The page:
“Training Tips for Beginners” by James Barnum

“Training Tips for Beginners” by James Barnum

Every person who lays eyes on this article was a beginner at some point.  Many of us who’ve spent years refining our skills still consider ourselves beginners (I know I do), and that’s a great attitude to have if you ask me.  I believe that it pays to remain humble and open to ideas, old and new.

What I’m about to present to you isn’t a magic program or anything like that – it’s just a few common sense training tips with a dash of motivation thrown in for good measure.  So, whether you’re just starting out and you need guidance, or you’re looking for something to reflect upon as you move to the next stage, I think you’ll find this a good read!

Find A Balance

When you begin your journey, it can be tempting to buy into the “more is better” philosophy and spend every day in the gym for hours on end, but some consideration for factors outside of training is necessary.  We have jobs, families, and other hobbies that require our time and energy.  This puts a limit on how much time we can devote to exercise.

After years of training, I can tell you beyond a shadow of a doubt that missing an important birthday or social function because you were working on your deadlift is only cool until you hurt the feelings of someone dear to you.

Always put what matters most first.  Don’t feel bad about missing a workout.   Training can always be rescheduled.  Fit exercise into your lifestyle, not the other way around, and you’ll set yourself up for long-term progress and results.

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Train Efficiently and Don’t Be Too Specific

Speaking of long-term results, it’s paramount to acknowledge that what you’re doing today influences what you’re going to be capable of in ten years.  For you to get there, you’re going to have to commit.  There are no shortcuts.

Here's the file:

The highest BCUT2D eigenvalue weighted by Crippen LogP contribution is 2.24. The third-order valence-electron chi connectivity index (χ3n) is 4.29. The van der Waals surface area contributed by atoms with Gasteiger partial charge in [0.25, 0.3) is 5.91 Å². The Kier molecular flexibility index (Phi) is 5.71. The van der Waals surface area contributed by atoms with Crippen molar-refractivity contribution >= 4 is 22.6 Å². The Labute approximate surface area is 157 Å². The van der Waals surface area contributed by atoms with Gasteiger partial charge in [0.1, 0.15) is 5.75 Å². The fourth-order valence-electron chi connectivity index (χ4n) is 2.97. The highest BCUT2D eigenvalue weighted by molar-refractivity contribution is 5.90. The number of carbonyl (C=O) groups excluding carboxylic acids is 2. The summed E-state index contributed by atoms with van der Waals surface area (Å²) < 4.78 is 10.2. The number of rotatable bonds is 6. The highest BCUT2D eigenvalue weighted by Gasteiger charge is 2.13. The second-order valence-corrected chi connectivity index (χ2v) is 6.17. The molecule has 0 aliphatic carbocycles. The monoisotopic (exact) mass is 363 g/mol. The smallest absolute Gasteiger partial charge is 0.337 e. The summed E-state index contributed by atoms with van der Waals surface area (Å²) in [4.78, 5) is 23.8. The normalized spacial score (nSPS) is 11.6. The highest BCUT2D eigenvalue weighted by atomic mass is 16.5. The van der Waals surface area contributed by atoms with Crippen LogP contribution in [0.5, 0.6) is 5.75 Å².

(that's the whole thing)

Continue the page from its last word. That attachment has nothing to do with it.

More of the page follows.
To that end, we’ve all been exposed to the idea that working hard is the key to progressing and while I personally believe that that holds true for fitness, it has to be applied correctly.  If you work efficiently and apply just enough overload to your body to get things moving in the right direction, you can see MASSIVE improvements.

Plain and simple, as a beginner, you can’t can’t push yourself as hard as someone with 10-20 years of experience – your mind and body aren’t developed yet – and you need substantially less specific training stimulus to grow compared to someone with decades under their belt.  You can get better by doing just about anything and you need to take advantage of that.

To better understand this concept, consider yourself a piece of clay – malleable, soft, and easily manipulated.  Pretty much anything can shape clay; dull instruments, bare hands, even water and flame leave quite the impression.

Consider then the elite athletes that you aspire to be like – veritable slabs of marble weathered by the storm of athletic achievement.  The same tools, techniques, and intensities that mold a clay figure are insufficient when it comes to sculpting a beautiful marble statue.  Likewise, a chisel driven by the concussion of a hammer will pummel a softer material into an unrecognizable mess.

When you’re just starting out, your time is better spent performing lots of different movements and styles of training to improve your general physical preparedness (GPP).

Get good at a number of things, don’t put yourself in a box, Jack of all trades, master of none, that sort of thing.

As you progress and figure out what you like best/what you’re good at, you can develop your special physical preparedness (SPP) and you’ll have a great athletic base to build upon.

As an example, I’ll share a bit about myself.  When I started working out, I liked running, sprinting, weight training, barbell complexes, circuit training on machines, calisthenics, and I even did yoga!  After a couple years, I realized that I love moving heavy weight and I started training for powerlifting competitions.  Although I’ve got some medals and I hold a state record, I still take the time to revisit the things that helped me build the general work capacity I needed to endure powerlifting specific training.  You should do the same!